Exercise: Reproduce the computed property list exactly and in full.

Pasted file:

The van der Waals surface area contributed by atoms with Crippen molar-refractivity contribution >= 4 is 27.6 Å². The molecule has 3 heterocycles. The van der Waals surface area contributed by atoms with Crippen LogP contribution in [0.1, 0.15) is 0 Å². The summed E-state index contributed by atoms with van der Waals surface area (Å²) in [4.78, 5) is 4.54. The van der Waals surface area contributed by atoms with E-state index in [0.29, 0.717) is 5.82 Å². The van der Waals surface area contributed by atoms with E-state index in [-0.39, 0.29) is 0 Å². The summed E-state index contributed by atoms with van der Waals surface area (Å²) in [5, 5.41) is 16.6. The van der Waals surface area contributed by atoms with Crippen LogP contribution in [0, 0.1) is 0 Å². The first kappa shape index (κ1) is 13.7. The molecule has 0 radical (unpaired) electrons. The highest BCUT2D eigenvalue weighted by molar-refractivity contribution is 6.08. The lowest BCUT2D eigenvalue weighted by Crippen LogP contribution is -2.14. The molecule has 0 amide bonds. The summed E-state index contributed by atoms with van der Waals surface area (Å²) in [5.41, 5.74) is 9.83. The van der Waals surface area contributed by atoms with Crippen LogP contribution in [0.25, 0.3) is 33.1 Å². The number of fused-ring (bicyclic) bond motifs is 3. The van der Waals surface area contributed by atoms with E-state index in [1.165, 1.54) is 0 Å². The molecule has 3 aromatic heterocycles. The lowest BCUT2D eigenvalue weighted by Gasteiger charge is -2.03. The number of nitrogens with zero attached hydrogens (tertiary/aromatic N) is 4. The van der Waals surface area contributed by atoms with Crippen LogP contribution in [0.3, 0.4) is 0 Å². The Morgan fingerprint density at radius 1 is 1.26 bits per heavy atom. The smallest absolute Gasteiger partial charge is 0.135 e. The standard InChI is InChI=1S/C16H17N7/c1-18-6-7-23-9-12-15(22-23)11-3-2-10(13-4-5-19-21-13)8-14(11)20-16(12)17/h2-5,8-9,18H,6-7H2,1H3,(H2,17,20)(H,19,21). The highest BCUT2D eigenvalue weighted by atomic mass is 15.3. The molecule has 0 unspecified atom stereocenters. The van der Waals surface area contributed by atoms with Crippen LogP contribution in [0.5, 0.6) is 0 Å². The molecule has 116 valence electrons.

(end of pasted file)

The van der Waals surface area contributed by atoms with Crippen molar-refractivity contribution >= 4 is 27.6 Å². The molecule has 3 heterocycles. The van der Waals surface area contributed by atoms with Crippen LogP contribution in [0.1, 0.15) is 0 Å². The summed E-state index contributed by atoms with van der Waals surface area (Å²) in [4.78, 5) is 4.54. The van der Waals surface area contributed by atoms with E-state index in [0.29, 0.717) is 5.82 Å². The van der Waals surface area contributed by atoms with E-state index in [-0.39, 0.29) is 0 Å². The summed E-state index contributed by atoms with van der Waals surface area (Å²) in [5, 5.41) is 16.6. The van der Waals surface area contributed by atoms with Crippen LogP contribution in [0, 0.1) is 0 Å². The first kappa shape index (κ1) is 13.7. The molecule has 0 radical (unpaired) electrons. The highest BCUT2D eigenvalue weighted by molar-refractivity contribution is 6.08. The lowest BCUT2D eigenvalue weighted by Crippen LogP contribution is -2.14. The molecule has 0 amide bonds. The summed E-state index contributed by atoms with van der Waals surface area (Å²) in [5.41, 5.74) is 9.83. The van der Waals surface area contributed by atoms with Crippen LogP contribution in [0.25, 0.3) is 33.1 Å². The number of fused-ring (bicyclic) bond motifs is 3. The van der Waals surface area contributed by atoms with E-state index in [1.165, 1.54) is 0 Å². The molecule has 3 aromatic heterocycles. The lowest BCUT2D eigenvalue weighted by Gasteiger charge is -2.03. The number of nitrogens with zero attached hydrogens (tertiary/aromatic N) is 4. The van der Waals surface area contributed by atoms with Crippen LogP contribution in [0.3, 0.4) is 0 Å². The Morgan fingerprint density at radius 1 is 1.26 bits per heavy atom. The smallest absolute Gasteiger partial charge is 0.135 e. The standard InChI is InChI=1S/C16H17N7/c1-18-6-7-23-9-12-15(22-23)11-3-2-10(13-4-5-19-21-13)8-14(11)20-16(12)17/h2-5,8-9,18H,6-7H2,1H3,(H2,17,20)(H,19,21). The highest BCUT2D eigenvalue weighted by atomic mass is 15.3. The molecule has 0 unspecified atom stereocenters. The van der Waals surface area contributed by atoms with Crippen LogP contribution in [0.5, 0.6) is 0 Å². The molecule has 116 valence electrons.